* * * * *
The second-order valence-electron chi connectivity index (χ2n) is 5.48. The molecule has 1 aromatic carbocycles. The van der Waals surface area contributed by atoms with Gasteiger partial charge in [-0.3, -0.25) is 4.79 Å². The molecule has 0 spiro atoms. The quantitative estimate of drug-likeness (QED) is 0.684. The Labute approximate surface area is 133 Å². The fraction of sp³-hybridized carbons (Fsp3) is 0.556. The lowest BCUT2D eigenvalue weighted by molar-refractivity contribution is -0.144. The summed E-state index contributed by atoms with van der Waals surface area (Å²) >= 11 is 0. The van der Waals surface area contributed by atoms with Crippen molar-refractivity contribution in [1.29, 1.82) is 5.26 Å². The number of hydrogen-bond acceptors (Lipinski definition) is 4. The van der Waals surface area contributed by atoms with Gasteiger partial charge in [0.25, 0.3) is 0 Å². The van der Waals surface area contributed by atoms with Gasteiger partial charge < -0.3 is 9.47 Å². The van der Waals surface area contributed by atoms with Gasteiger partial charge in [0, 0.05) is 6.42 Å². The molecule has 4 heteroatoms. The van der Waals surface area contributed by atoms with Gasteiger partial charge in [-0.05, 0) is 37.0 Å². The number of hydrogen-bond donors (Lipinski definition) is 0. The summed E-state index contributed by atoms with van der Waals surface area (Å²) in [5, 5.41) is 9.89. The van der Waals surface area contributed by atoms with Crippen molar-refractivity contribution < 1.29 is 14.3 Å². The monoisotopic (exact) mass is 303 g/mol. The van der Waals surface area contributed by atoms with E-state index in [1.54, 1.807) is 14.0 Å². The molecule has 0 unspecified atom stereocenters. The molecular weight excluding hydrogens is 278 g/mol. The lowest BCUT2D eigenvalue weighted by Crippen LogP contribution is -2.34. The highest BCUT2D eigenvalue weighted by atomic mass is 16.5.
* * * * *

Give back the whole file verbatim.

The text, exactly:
The second-order valence-electron chi connectivity index (χ2n) is 5.48. The molecule has 1 aromatic carbocycles. The van der Waals surface area contributed by atoms with Gasteiger partial charge in [-0.3, -0.25) is 4.79 Å². The molecule has 0 spiro atoms. The quantitative estimate of drug-likeness (QED) is 0.684. The Labute approximate surface area is 133 Å². The fraction of sp³-hybridized carbons (Fsp3) is 0.556. The lowest BCUT2D eigenvalue weighted by molar-refractivity contribution is -0.144. The summed E-state index contributed by atoms with van der Waals surface area (Å²) >= 11 is 0. The van der Waals surface area contributed by atoms with Crippen molar-refractivity contribution in [1.29, 1.82) is 5.26 Å². The number of hydrogen-bond acceptors (Lipinski definition) is 4. The van der Waals surface area contributed by atoms with Gasteiger partial charge in [0.25, 0.3) is 0 Å². The van der Waals surface area contributed by atoms with Gasteiger partial charge < -0.3 is 9.47 Å². The van der Waals surface area contributed by atoms with Gasteiger partial charge in [0, 0.05) is 6.42 Å². The molecule has 4 heteroatoms. The van der Waals surface area contributed by atoms with Gasteiger partial charge in [-0.05, 0) is 37.0 Å². The number of hydrogen-bond donors (Lipinski definition) is 0. The summed E-state index contributed by atoms with van der Waals surface area (Å²) in [5, 5.41) is 9.89. The van der Waals surface area contributed by atoms with Crippen molar-refractivity contribution < 1.29 is 14.3 Å². The monoisotopic (exact) mass is 303 g/mol. The van der Waals surface area contributed by atoms with E-state index in [1.54, 1.807) is 14.0 Å². The molecule has 0 unspecified atom stereocenters. The molecular weight excluding hydrogens is 278 g/mol. The lowest BCUT2D eigenvalue weighted by Crippen LogP contribution is -2.34. The highest BCUT2D eigenvalue weighted by atomic mass is 16.5.